Catastrophe Bonds

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In 1992, Hurricane Andrew struck Florida and inflicted 27 billion dollars worth in damage. As a result of the destruction, numerous insurance companies dissolved and went bankrupt after having to pay out an unanticipated amount of money to policyholders. As a result of the losses suffered during Hurricane Andrew, insurers and reinsurers reevaluated their risk exposure to hurricane zones across the country.

Many other insurance companies left the market to avoid suffering a similar fate. They thought it would be too expensive and risky to offer insurance in Florida and other coastal towns. Subsequently, insurance prices in coastal communities rose remarkably to account for the possibility of significant and unexpected losses. Something similar may be said with regards to COVID-19 and its implications in the insurance environment. 

To aid insurance companies in demand for additional capital to cover natural-disaster related incidents, the insurance industry created a new financial instrument called a catastrophe bond, or CAT bond for short. The idea behind a CAT bond is to transfer the financial risk of a catastrophe from the insurance companies to the much larger financial market instead by issuing CAT bonds. This type of insurance-linked security would allow investors to earn financial rewards (interest payments) as long as a catastrophe didn’t occur. If a catastrophe does occur, the investor would lose their principal amount.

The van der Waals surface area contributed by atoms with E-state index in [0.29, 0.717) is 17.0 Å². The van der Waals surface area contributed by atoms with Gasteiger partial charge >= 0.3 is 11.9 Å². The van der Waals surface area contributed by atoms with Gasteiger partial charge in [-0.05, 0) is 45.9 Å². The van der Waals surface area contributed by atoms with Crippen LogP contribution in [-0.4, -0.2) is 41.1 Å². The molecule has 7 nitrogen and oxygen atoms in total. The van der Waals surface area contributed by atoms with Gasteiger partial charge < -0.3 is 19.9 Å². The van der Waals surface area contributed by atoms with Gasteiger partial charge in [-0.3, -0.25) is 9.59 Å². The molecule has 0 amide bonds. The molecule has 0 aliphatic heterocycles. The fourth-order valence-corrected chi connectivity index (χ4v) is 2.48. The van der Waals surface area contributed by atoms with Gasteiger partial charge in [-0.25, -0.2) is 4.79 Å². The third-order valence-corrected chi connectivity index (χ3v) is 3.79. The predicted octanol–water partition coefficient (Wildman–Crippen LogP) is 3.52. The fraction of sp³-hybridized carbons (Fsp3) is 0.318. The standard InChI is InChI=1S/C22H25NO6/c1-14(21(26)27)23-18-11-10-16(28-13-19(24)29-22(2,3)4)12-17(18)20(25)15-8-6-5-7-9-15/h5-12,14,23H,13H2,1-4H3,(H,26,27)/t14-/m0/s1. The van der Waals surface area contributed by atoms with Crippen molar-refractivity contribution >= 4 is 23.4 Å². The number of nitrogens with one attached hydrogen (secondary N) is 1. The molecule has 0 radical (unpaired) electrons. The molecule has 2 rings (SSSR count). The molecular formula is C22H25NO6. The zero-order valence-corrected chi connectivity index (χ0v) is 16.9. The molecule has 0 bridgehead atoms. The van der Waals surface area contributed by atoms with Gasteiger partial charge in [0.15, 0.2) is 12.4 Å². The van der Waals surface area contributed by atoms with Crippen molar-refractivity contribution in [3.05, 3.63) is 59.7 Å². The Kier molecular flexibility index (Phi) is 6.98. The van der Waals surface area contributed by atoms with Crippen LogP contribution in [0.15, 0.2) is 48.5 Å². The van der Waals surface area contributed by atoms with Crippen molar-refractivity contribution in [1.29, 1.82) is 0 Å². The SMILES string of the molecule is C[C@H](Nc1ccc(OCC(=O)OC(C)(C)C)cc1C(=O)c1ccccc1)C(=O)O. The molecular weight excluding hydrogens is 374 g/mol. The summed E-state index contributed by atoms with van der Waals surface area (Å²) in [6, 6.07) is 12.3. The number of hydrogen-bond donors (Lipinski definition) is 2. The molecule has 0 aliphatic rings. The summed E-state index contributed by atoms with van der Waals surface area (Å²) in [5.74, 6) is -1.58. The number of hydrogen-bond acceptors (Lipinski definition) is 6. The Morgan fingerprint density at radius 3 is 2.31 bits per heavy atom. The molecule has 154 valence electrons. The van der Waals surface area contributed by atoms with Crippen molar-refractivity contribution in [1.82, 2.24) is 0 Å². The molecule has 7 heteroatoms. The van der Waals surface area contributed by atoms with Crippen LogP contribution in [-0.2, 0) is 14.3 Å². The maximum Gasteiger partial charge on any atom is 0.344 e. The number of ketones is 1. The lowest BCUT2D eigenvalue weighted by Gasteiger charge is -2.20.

Example of a Catastrophe Bond

Suppose that XYZ Insurance, a large insurance company issues a CAT bond. The bond might have a $3000 face value that matures in 3 years and pays out an annual interest rate of 7%. When an investor purchases this bond, he/she will receive $210 (3000 x 0.07) each year until maturity, at which the principal amount of $3000 will be paid out to the investor.  

Following the issuance of the CAT bonds, company XYZ raised $100 million and has invested the funds in a special account that consists of other low-risk securities. The interest rate over the 3 years is usually greater than most fixed-income securities. 

The bond contract is structured as follows: A payout to XYZ occurs only if the costs of a natural disaster exceeds $200 million during the three years. Any remaining funds would be returned to investors at the bond’s maturity.

Let’s say that during the third year, a dreadful hurricane arrives and leaves damages worth a total cost of $250 million. Since this total cost is greater than the $200 million stipulated in the bond contract, the contract is activated and $100 million gets transferred to XYZ insurance from the special account. As a result of the unfortunate event, the investors lost their principal amount in the third and final year, however, the insurance company drastically reduced their risk and expenses. 

Benefits for investors

  1. CAT bonds are uncorrelated with other financial instruments (i.e stock prices). Good for portfolio diversification
  2. CAT bonds have short maturities, which minimizes the risk of a natural disaster insurance payout and the loss of your principal
  3. Historically, CAT bonds provide strong returns

Negative for investors

  1. Natural disasters are unpredictable and there is a risk of losing your principal amount if a disaster occurs
  2. CAT bond losses might happen at the same time as a downturn in the broader economy (so much for diversification)
  3. CAT bonds are only available for large investment funds and not the average investor
Luka Beverin As a current Masters in Statistics student, Luka is eager to simplify complex topics and provide big-data solutions to real-world problems. He also has an educational background in actuarial and financial engineering. In his spare time, Luka enjoys traveling, writing on machine learning topics and taking part in data science competitions.

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